Torrential rain in Mumbai through Tuesday night that continued on Wednesday caused unprecedented flooding in several parts especially South Mumbai, throwing normal life out of gear. In several pockets, rainwater took over 12 hours to recede. This is the second time since August 5 when South Mumbai has been hit severely by rain, disrupting normal life and affecting road and rail network.
Island City areas like Mohammed Ali Road, Gol Deol, Grant Road, Navjeevan Society, Mumbai Central, Byculla, Worli Seaface, Chinchpokli, Parel, Hindmata, Dadar TT, Kings Circle and Sion witnessed flooding for over 10 hours. Several houses in low-lying areas remained submerged for hours.
BEST cut electricity supply in Chinchpokli area to avoid short-circuits. “Chinchpokli area usually does not see waterlogging and even if there is, it recedes in half an hour. But the situation was different this time. Intensity of rain was very severe and till Wednesday morning water level was up to two feet,” Shiv Sena corporator Ramakant Rahate said.
Grant Road areas like Nana Chowk and Gilder Lane too were submerged. “Our staff opened manholes and drainage chambers for rainwater to recede faster. But rain intensity was high and as rainfall occurred after a month’s gap, a lot of floating material had entered the drain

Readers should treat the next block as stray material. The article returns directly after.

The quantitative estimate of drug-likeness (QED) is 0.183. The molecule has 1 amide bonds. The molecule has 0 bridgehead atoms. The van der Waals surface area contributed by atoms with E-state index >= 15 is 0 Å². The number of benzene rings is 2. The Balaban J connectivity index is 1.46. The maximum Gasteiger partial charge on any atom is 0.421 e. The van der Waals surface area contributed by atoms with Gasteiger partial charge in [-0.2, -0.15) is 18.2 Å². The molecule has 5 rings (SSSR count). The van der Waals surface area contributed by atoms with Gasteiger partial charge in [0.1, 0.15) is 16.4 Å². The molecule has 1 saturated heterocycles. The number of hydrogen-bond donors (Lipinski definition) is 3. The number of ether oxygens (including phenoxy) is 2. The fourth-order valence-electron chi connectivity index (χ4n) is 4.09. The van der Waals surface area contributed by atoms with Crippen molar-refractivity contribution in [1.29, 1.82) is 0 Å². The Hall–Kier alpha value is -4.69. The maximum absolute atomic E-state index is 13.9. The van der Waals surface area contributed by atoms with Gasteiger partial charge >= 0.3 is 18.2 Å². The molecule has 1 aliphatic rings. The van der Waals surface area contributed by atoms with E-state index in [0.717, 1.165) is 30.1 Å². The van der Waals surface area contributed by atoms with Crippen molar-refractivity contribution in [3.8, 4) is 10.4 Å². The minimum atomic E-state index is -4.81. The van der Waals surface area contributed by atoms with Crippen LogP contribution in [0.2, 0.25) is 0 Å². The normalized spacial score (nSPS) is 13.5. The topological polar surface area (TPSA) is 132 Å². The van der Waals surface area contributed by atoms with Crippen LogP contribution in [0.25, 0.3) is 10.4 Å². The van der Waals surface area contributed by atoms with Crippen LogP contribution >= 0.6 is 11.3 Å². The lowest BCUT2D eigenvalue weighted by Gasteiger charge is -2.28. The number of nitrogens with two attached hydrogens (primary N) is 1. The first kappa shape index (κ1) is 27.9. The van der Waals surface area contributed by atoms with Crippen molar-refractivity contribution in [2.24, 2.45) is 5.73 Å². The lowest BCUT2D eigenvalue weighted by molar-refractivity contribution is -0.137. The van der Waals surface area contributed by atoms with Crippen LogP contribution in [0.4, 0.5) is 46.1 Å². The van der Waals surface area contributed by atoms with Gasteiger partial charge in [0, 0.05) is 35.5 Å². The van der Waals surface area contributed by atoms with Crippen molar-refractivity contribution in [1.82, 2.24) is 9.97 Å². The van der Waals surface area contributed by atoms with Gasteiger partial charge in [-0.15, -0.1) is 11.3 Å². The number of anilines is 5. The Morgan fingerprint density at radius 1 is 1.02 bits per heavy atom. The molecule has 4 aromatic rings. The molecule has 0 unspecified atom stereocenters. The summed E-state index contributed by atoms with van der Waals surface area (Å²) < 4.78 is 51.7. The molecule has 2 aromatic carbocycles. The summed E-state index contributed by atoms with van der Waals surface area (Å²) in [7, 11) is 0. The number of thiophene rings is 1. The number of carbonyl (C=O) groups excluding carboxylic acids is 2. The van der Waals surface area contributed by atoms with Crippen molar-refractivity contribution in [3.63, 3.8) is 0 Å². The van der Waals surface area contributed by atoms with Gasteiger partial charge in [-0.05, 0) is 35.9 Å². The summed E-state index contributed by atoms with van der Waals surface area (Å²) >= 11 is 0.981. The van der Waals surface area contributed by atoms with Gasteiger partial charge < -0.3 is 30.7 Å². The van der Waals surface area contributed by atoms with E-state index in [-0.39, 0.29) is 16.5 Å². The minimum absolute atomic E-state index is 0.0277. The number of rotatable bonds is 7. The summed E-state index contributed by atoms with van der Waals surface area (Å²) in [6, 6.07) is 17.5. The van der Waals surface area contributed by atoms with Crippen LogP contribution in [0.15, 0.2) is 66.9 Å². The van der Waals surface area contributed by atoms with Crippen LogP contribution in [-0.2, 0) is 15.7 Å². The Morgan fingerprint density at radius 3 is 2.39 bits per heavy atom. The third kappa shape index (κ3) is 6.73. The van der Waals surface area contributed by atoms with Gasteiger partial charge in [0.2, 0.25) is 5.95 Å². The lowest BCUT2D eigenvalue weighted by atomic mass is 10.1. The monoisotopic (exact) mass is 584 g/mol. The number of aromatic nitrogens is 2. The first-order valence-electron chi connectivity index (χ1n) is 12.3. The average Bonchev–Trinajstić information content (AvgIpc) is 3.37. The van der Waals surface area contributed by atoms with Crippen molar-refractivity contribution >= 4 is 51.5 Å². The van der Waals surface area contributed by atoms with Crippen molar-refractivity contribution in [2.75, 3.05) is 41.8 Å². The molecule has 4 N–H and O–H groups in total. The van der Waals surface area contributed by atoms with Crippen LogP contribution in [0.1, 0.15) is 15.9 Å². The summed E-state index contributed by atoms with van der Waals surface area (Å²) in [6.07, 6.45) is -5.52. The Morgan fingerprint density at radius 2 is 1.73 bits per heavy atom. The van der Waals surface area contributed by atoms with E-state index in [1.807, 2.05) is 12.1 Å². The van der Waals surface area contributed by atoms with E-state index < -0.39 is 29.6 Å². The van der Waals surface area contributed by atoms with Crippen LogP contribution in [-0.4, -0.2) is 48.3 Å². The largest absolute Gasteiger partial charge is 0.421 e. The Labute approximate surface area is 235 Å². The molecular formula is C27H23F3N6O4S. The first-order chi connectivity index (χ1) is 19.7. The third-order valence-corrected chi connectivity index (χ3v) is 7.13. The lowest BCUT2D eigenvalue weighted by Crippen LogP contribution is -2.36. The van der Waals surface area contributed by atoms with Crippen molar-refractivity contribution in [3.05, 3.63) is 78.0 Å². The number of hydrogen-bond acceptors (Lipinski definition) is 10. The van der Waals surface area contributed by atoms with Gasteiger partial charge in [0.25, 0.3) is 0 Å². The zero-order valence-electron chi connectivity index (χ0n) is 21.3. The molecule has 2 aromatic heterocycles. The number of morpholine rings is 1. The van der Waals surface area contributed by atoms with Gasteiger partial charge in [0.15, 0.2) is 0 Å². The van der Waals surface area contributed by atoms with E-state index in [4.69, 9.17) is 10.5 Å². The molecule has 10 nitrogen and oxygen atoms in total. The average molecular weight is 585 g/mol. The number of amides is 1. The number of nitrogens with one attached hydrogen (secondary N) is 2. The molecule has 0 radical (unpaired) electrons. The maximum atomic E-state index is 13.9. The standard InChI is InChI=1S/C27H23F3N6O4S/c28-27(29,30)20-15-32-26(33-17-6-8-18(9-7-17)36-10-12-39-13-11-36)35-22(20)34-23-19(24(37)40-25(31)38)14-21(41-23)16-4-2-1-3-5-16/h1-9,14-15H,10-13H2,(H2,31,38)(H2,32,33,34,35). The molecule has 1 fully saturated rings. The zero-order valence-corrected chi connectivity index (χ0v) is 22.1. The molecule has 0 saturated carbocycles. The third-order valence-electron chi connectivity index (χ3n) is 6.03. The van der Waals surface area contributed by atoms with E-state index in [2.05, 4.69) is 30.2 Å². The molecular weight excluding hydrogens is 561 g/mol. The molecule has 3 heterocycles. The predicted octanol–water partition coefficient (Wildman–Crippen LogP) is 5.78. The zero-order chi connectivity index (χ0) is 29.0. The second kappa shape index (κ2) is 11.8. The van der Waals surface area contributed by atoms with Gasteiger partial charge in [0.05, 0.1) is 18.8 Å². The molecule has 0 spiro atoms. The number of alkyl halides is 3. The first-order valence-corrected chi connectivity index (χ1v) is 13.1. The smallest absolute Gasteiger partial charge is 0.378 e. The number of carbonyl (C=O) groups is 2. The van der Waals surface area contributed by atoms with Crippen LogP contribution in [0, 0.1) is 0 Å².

clogging water flow,” said Prashant Gaikwad, Assistant Municipal Commissioner, D Ward (Malabar Hill, Grant Road).
Gaikwad said South Mumbai’s drains are old and augmentation is on, still they have a capacity to drain 25 mm water per hour. “If there is more than 100 mm rainfall in an hour there will be waterlogging in these areas,” said Gaikwad.
Water also entered Mumbai Central railway station premises. Officials admitted they have never seen such flooding in Mumbai Central. “After 11 pm rain intensity increased and in 3-4 hours the area received about 300 mm rainfall. The drain carrying water to Britannia pumping station was full of water and as there was high tide at night water started coming back from the drains. Mumbai Central has not seen this kind of flooding in the last about 20 years,” said Makarand Dagadkhair, Assistant Municipal Commissioner, E ward (Byculla). He denied ongoing Metro 3 work blocked drains.
In Parel, water entered Damodar Hall, damaging seats and other materials. However, BMC officials said they will check if there was waterlogging in the hall. Local Shiv Sena corporator Urmila Panchal said there was waterlogging in areas that have never been flooded in years. Water also entered BDD Chawls at Delisle Road and Worli area. A retaining wall collapsed at Police Colony in Worli. No injuries were reported.
Areas like Bandra, Andheri, Jogeshwari, Goregaon, Malad and Dahisar witnessed waterlogging. Chincholi fire station recorded the highest 327.4 mm rainfall following Malad fire station at 302.51 mm in the last 24 hours.
In Goregaon water entered houses and chawls. Vishal Rathod, a resident of 17th Road, Siddharth Nagar, Goregaon West, posted a video of water entering his house.